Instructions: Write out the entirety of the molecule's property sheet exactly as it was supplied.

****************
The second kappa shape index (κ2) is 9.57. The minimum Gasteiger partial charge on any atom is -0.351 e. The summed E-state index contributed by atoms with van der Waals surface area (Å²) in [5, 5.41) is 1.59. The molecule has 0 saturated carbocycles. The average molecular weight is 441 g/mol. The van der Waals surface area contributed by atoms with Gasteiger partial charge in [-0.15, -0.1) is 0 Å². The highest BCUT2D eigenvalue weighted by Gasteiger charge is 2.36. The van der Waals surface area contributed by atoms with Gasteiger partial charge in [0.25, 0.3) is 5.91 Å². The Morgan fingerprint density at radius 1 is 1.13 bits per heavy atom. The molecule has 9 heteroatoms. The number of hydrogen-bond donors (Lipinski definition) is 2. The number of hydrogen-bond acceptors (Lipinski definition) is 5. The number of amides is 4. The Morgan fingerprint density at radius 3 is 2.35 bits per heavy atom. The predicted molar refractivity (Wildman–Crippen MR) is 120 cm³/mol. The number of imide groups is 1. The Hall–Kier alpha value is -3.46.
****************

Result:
The second kappa shape index (κ2) is 9.57. The minimum Gasteiger partial charge on any atom is -0.351 e. The summed E-state index contributed by atoms with van der Waals surface area (Å²) in [5, 5.41) is 1.59. The molecule has 0 saturated carbocycles. The average molecular weight is 441 g/mol. The van der Waals surface area contributed by atoms with Gasteiger partial charge in [-0.15, -0.1) is 0 Å². The highest BCUT2D eigenvalue weighted by Gasteiger charge is 2.36. The van der Waals surface area contributed by atoms with Gasteiger partial charge in [0.25, 0.3) is 5.91 Å². The Morgan fingerprint density at radius 1 is 1.13 bits per heavy atom. The molecule has 9 heteroatoms. The number of hydrogen-bond donors (Lipinski definition) is 2. The number of hydrogen-bond acceptors (Lipinski definition) is 5. The number of amides is 4. The Morgan fingerprint density at radius 3 is 2.35 bits per heavy atom. The predicted molar refractivity (Wildman–Crippen MR) is 120 cm³/mol. The number of imide groups is 1. The Hall–Kier alpha value is -3.46.